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Editing, Compiling and Submitting Jobs on Ela

Module by: Tim Stitt Ph.D.. E-mail the author

Summary: In this module you will learn the fundamentals of editing, compiling and submitting codes on the CSCS Gele system.

Introduction

For this tutorial you will be using the Ela front-end system for editing, compiling and running your codes. Your executables will be submitted on Gele which is the test system for CSCS's flagship machine Monte Rosa.

Please complete this section before attempting the remaining exercises. If you require any assistance, please do not hesitate to contact the available support staff.

Logging into Ela

From your local system, you can log into Ela (using your supplied username and password) with the following commands:

Logging on to the Front-End System


ssh -X username@ela.cscs.ch

When you log into the front-end node Ela, you need to set up your programming environment as follows:

Setting Your Programming Environment


module load gele
module load PrgEnv-cray
module load pbs

Modules Tip:

Loading modules allows the user to flexibly customize their programming environment and system software within their session. In the commands above, we have selected the mandatory system software for the Gele system and the Cray Programming Environment. For managing the submission and scheduling of jobs on the compute nodes of Gele, we have selected the PBS batch queuing system (more about this later).

Module Information:



To view the available modules on the system use the command:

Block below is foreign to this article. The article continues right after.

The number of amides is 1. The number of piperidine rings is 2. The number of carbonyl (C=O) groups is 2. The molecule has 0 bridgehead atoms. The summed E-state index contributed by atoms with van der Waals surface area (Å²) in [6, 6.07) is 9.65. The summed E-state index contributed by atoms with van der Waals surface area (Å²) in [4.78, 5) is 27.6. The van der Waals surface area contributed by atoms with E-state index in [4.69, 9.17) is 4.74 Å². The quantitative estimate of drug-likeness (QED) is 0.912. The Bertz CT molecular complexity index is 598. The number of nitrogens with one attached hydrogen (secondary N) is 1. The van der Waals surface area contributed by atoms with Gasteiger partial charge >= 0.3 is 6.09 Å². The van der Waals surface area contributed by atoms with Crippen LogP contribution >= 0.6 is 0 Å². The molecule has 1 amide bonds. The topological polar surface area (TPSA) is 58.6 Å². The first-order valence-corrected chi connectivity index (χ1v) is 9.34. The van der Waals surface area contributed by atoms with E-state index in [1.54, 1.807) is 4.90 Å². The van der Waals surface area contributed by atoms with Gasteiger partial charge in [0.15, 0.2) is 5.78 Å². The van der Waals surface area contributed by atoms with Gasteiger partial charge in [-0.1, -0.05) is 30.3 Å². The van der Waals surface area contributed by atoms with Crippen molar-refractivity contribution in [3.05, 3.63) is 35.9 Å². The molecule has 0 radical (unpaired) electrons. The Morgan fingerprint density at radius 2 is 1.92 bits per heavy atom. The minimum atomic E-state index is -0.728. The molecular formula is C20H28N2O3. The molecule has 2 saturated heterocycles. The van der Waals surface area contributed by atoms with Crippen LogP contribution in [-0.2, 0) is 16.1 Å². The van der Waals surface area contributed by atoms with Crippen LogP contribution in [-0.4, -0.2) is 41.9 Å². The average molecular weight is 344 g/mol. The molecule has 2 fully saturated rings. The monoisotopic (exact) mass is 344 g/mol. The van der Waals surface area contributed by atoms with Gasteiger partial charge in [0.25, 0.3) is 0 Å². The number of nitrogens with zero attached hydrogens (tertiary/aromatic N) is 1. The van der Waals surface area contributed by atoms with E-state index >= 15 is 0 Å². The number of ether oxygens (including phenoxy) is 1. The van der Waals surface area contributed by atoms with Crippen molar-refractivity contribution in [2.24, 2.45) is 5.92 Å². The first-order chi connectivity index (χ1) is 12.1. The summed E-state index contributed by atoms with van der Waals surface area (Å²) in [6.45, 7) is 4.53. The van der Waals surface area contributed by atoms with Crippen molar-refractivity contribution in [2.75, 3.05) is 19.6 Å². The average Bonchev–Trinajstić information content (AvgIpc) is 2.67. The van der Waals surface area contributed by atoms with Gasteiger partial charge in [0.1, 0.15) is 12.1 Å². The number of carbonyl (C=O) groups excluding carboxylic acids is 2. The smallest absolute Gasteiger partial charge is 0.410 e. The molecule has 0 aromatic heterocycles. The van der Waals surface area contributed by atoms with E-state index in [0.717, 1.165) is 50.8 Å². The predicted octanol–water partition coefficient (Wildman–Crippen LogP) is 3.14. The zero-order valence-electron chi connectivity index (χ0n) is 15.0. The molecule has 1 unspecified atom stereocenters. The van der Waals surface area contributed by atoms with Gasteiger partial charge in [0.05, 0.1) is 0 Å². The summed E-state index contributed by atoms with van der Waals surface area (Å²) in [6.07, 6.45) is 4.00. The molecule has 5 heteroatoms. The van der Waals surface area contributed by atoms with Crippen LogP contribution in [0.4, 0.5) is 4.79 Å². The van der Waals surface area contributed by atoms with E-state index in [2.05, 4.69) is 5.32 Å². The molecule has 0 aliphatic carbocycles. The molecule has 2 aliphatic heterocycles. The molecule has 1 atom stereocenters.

module avail

To view the currently loaded modules, use the command:

module list

Editing Files on Ela

On Ela you can use either the emacs or vi editors to modify source code or job submission scripts. To invoke the editors, use the following commands:

Invoking Emacs (with GUI)


emacs foo.f90

Invoking Emacs (without GUI)


emacs -nw foo.f90

Invoking Vi


vi foo.f90

Compiling Source Codes on Ela

To compile source codes on Ela, please use one of the available compiler wrappers.

The Fortran Compiler Wrapper


ftn -o foo foo.f90 

The C and C++ Compiler Wrappers


cc -o foo foo.c
CC -o foo foo.cpp

Compilers Tip:

For more information on using the compiler wrappers and adding compiler flags for debugging and optimization, please consult the respective man pages on Ela e.g.

man ftn
man cc
man CC

Submitting Jobs to Gele

Codes are executed by submitting a job script to a batch submission queue which in turn schedules the jobs to run on the compute nodes of Gele. To submit a job to Gele, please use the following submission script and submissions commands.

Sample Batch Submission Script


#! /bin/bash
#PBS -l mppwidth=8
#PBS -l walltime=00:10:00
#PBS -V

set -ex

cd $PBS_O_WORKDIR

aprun -n 8 ./foo.exe

exit

In this script we request 8 parallel tasks (mppwidth=8) for a maximum duration of 10 minutes (walltime=00:10:00). We ensure that our environment settings are exported to the compute nodes for execution (-V) and that our execution command is invoked within the same directory as that which the job script was submitted in.

Batch Script Tip:

The $PBS_O_WORKDIR environment variable always contains the path to the submission directory for the batch script.

To invoke an instance of the executable on the compute nodes, you are required to use the aprun command. You can run multiple instances of the same executable across multiple cores by including the -n parameter. In the sample batch script above, we have requested that our foo executable be duplicated on all 8 cores requested within the batch script resources.

Important:

Please ensure that your aprun command uses all the resources requested by the mppwidth parameter, otherwise valuable resources will be wasted.

You can modify most of the above settings if required. Please refer to the man pages (man qsub and man aprun) for further information.

To submit your job script to the batch queuing system use the following command:

Submit Job Script to Queue


qsub script

Note:

In this example the job script is named script